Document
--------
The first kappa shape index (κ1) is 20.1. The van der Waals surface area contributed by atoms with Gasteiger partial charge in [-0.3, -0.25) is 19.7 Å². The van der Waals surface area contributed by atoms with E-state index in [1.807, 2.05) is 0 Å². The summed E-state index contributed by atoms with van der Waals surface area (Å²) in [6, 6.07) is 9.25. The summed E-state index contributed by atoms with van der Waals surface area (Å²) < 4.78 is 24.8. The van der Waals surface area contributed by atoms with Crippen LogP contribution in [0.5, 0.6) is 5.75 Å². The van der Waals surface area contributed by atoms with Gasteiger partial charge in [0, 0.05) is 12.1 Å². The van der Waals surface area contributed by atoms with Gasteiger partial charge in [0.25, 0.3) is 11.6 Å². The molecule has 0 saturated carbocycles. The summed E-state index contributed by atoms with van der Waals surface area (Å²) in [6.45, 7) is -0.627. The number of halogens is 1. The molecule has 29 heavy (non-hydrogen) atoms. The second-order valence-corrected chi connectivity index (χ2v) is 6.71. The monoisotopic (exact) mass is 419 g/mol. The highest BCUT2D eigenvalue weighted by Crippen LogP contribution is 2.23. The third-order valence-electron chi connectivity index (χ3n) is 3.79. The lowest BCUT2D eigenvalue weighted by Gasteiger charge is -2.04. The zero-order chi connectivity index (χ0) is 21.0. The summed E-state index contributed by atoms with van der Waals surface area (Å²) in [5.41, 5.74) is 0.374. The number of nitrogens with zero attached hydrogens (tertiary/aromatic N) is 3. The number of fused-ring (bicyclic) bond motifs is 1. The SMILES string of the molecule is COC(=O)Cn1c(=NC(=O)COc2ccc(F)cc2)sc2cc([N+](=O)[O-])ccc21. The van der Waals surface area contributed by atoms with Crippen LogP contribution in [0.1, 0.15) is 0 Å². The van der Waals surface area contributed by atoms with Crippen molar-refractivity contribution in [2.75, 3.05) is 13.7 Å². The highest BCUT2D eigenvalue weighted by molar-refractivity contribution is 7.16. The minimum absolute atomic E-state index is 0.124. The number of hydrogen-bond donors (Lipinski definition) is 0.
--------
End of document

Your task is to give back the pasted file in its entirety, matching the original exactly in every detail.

The first kappa shape index (κ1) is 20.1. The van der Waals surface area contributed by atoms with Gasteiger partial charge in [-0.3, -0.25) is 19.7 Å². The van der Waals surface area contributed by atoms with E-state index in [1.807, 2.05) is 0 Å². The summed E-state index contributed by atoms with van der Waals surface area (Å²) in [6, 6.07) is 9.25. The summed E-state index contributed by atoms with van der Waals surface area (Å²) < 4.78 is 24.8. The van der Waals surface area contributed by atoms with Crippen LogP contribution in [0.5, 0.6) is 5.75 Å². The van der Waals surface area contributed by atoms with Gasteiger partial charge in [0, 0.05) is 12.1 Å². The van der Waals surface area contributed by atoms with Gasteiger partial charge in [0.25, 0.3) is 11.6 Å². The molecule has 0 saturated carbocycles. The summed E-state index contributed by atoms with van der Waals surface area (Å²) in [6.45, 7) is -0.627. The number of halogens is 1. The molecule has 29 heavy (non-hydrogen) atoms. The second-order valence-corrected chi connectivity index (χ2v) is 6.71. The monoisotopic (exact) mass is 419 g/mol. The highest BCUT2D eigenvalue weighted by Crippen LogP contribution is 2.23. The third-order valence-electron chi connectivity index (χ3n) is 3.79. The lowest BCUT2D eigenvalue weighted by Gasteiger charge is -2.04. The zero-order chi connectivity index (χ0) is 21.0. The summed E-state index contributed by atoms with van der Waals surface area (Å²) in [5.41, 5.74) is 0.374. The number of nitrogens with zero attached hydrogens (tertiary/aromatic N) is 3. The number of fused-ring (bicyclic) bond motifs is 1. The SMILES string of the molecule is COC(=O)Cn1c(=NC(=O)COc2ccc(F)cc2)sc2cc([N+](=O)[O-])ccc21. The van der Waals surface area contributed by atoms with Crippen LogP contribution in [0.1, 0.15) is 0 Å². The van der Waals surface area contributed by atoms with Crippen molar-refractivity contribution in [2.75, 3.05) is 13.7 Å². The highest BCUT2D eigenvalue weighted by molar-refractivity contribution is 7.16. The minimum absolute atomic E-state index is 0.124. The number of hydrogen-bond donors (Lipinski definition) is 0.